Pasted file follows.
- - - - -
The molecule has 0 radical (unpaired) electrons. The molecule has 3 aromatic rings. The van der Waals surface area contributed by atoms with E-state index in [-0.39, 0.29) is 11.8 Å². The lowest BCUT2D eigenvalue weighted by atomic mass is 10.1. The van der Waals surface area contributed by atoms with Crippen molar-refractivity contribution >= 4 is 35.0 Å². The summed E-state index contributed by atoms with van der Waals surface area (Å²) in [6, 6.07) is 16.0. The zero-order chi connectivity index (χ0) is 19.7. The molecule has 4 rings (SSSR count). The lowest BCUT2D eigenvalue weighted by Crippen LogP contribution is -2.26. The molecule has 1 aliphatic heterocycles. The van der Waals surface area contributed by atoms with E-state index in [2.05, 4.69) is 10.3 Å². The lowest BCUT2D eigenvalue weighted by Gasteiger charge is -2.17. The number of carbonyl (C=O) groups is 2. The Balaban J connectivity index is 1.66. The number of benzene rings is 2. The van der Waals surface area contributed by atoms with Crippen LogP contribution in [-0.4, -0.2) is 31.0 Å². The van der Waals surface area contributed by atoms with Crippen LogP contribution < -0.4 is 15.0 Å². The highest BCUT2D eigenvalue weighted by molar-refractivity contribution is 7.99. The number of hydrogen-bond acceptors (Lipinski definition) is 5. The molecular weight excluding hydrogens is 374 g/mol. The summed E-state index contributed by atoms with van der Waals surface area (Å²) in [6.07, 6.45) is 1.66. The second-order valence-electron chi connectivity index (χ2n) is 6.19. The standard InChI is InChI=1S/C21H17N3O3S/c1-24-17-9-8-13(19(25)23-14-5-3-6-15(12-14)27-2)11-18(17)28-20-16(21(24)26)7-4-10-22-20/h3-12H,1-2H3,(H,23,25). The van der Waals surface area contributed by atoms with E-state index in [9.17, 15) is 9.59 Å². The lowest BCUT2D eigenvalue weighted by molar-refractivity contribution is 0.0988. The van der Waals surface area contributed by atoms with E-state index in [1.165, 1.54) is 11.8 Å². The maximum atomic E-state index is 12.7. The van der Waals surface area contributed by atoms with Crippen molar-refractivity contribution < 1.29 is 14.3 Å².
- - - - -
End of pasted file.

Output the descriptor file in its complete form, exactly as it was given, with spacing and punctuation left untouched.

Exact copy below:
The molecule has 0 radical (unpaired) electrons. The molecule has 3 aromatic rings. The van der Waals surface area contributed by atoms with E-state index in [-0.39, 0.29) is 11.8 Å². The lowest BCUT2D eigenvalue weighted by atomic mass is 10.1. The van der Waals surface area contributed by atoms with Crippen molar-refractivity contribution >= 4 is 35.0 Å². The summed E-state index contributed by atoms with van der Waals surface area (Å²) in [6, 6.07) is 16.0. The zero-order chi connectivity index (χ0) is 19.7. The molecule has 4 rings (SSSR count). The lowest BCUT2D eigenvalue weighted by Crippen LogP contribution is -2.26. The molecule has 1 aliphatic heterocycles. The van der Waals surface area contributed by atoms with E-state index in [2.05, 4.69) is 10.3 Å². The lowest BCUT2D eigenvalue weighted by Gasteiger charge is -2.17. The number of carbonyl (C=O) groups is 2. The Balaban J connectivity index is 1.66. The number of benzene rings is 2. The van der Waals surface area contributed by atoms with Crippen LogP contribution in [-0.4, -0.2) is 31.0 Å². The van der Waals surface area contributed by atoms with Crippen LogP contribution < -0.4 is 15.0 Å². The highest BCUT2D eigenvalue weighted by molar-refractivity contribution is 7.99. The number of hydrogen-bond acceptors (Lipinski definition) is 5. The molecular weight excluding hydrogens is 374 g/mol. The summed E-state index contributed by atoms with van der Waals surface area (Å²) in [6.07, 6.45) is 1.66. The second-order valence-electron chi connectivity index (χ2n) is 6.19. The standard InChI is InChI=1S/C21H17N3O3S/c1-24-17-9-8-13(19(25)23-14-5-3-6-15(12-14)27-2)11-18(17)28-20-16(21(24)26)7-4-10-22-20/h3-12H,1-2H3,(H,23,25). The van der Waals surface area contributed by atoms with E-state index in [9.17, 15) is 9.59 Å². The lowest BCUT2D eigenvalue weighted by molar-refractivity contribution is 0.0988. The van der Waals surface area contributed by atoms with E-state index in [1.165, 1.54) is 11.8 Å². The maximum atomic E-state index is 12.7. The van der Waals surface area contributed by atoms with Crippen molar-refractivity contribution < 1.29 is 14.3 Å².